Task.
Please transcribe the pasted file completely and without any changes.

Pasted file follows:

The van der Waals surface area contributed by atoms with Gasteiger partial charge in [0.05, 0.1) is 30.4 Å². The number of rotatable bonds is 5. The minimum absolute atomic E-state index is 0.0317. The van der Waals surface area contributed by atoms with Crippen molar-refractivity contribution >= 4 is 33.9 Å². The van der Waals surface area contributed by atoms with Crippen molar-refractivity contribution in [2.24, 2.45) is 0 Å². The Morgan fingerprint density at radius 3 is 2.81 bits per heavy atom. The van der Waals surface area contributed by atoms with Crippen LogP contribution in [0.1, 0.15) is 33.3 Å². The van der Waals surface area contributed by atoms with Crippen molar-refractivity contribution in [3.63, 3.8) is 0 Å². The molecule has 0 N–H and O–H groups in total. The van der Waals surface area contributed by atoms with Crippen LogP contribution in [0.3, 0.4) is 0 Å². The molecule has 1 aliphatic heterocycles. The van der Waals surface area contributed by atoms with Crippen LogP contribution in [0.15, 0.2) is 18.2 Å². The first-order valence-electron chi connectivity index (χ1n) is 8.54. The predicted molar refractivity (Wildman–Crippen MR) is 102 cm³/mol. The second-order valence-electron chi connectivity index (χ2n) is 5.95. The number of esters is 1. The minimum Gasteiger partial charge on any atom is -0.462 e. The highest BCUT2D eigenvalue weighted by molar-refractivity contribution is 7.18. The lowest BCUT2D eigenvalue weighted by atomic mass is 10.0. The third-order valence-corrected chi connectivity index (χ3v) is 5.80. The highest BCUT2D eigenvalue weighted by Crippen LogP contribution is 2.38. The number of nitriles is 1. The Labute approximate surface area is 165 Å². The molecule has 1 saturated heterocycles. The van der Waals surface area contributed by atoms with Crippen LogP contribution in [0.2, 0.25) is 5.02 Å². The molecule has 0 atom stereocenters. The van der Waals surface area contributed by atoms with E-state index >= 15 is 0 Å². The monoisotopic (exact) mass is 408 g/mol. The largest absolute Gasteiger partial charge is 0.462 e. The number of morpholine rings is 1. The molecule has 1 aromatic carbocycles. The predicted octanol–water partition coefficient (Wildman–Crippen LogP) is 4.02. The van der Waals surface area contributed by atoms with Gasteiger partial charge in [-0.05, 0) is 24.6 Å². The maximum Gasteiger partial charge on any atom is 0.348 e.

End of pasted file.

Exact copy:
The van der Waals surface area contributed by atoms with Gasteiger partial charge in [0.05, 0.1) is 30.4 Å². The number of rotatable bonds is 5. The minimum absolute atomic E-state index is 0.0317. The van der Waals surface area contributed by atoms with Crippen molar-refractivity contribution >= 4 is 33.9 Å². The van der Waals surface area contributed by atoms with Crippen molar-refractivity contribution in [2.24, 2.45) is 0 Å². The Morgan fingerprint density at radius 3 is 2.81 bits per heavy atom. The van der Waals surface area contributed by atoms with Crippen LogP contribution in [0.1, 0.15) is 33.3 Å². The van der Waals surface area contributed by atoms with Crippen molar-refractivity contribution in [3.63, 3.8) is 0 Å². The molecule has 0 N–H and O–H groups in total. The van der Waals surface area contributed by atoms with Crippen LogP contribution in [0.3, 0.4) is 0 Å². The molecule has 1 aliphatic heterocycles. The van der Waals surface area contributed by atoms with Crippen LogP contribution in [0.15, 0.2) is 18.2 Å². The first-order valence-electron chi connectivity index (χ1n) is 8.54. The predicted molar refractivity (Wildman–Crippen MR) is 102 cm³/mol. The second-order valence-electron chi connectivity index (χ2n) is 5.95. The number of esters is 1. The minimum Gasteiger partial charge on any atom is -0.462 e. The highest BCUT2D eigenvalue weighted by molar-refractivity contribution is 7.18. The lowest BCUT2D eigenvalue weighted by atomic mass is 10.0. The third-order valence-corrected chi connectivity index (χ3v) is 5.80. The highest BCUT2D eigenvalue weighted by Crippen LogP contribution is 2.38. The number of nitriles is 1. The Labute approximate surface area is 165 Å². The molecule has 1 saturated heterocycles. The van der Waals surface area contributed by atoms with Crippen LogP contribution in [0.2, 0.25) is 5.02 Å². The molecule has 0 atom stereocenters. The van der Waals surface area contributed by atoms with E-state index >= 15 is 0 Å². The monoisotopic (exact) mass is 408 g/mol. The largest absolute Gasteiger partial charge is 0.462 e. The number of morpholine rings is 1. The molecule has 1 aromatic carbocycles. The predicted octanol–water partition coefficient (Wildman–Crippen LogP) is 4.02. The van der Waals surface area contributed by atoms with Gasteiger partial charge in [-0.05, 0) is 24.6 Å². The maximum Gasteiger partial charge on any atom is 0.348 e.